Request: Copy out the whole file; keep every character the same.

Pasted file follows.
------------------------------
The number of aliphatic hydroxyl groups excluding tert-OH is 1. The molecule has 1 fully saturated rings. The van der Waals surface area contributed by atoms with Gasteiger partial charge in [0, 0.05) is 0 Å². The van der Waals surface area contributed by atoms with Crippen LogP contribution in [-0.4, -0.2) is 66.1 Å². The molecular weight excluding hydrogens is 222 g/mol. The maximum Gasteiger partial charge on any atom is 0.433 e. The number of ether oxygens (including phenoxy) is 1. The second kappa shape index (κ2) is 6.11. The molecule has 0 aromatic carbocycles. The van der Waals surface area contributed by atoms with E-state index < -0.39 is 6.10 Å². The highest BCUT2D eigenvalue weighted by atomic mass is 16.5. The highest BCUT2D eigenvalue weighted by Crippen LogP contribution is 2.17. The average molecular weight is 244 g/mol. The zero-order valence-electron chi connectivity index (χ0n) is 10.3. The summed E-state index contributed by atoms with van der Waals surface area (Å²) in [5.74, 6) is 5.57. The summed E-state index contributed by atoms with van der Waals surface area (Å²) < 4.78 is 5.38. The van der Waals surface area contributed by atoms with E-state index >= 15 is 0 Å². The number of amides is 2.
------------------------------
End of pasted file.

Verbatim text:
The number of aliphatic hydroxyl groups excluding tert-OH is 1. The molecule has 1 fully saturated rings. The van der Waals surface area contributed by atoms with Gasteiger partial charge in [0, 0.05) is 0 Å². The van der Waals surface area contributed by atoms with Crippen LogP contribution in [-0.4, -0.2) is 66.1 Å². The molecular weight excluding hydrogens is 222 g/mol. The maximum Gasteiger partial charge on any atom is 0.433 e. The number of ether oxygens (including phenoxy) is 1. The second kappa shape index (κ2) is 6.11. The molecule has 0 aromatic carbocycles. The van der Waals surface area contributed by atoms with E-state index < -0.39 is 6.10 Å². The highest BCUT2D eigenvalue weighted by atomic mass is 16.5. The highest BCUT2D eigenvalue weighted by Crippen LogP contribution is 2.17. The average molecular weight is 244 g/mol. The zero-order valence-electron chi connectivity index (χ0n) is 10.3. The summed E-state index contributed by atoms with van der Waals surface area (Å²) in [5.74, 6) is 5.57. The summed E-state index contributed by atoms with van der Waals surface area (Å²) < 4.78 is 5.38. The van der Waals surface area contributed by atoms with E-state index >= 15 is 0 Å². The number of amides is 2.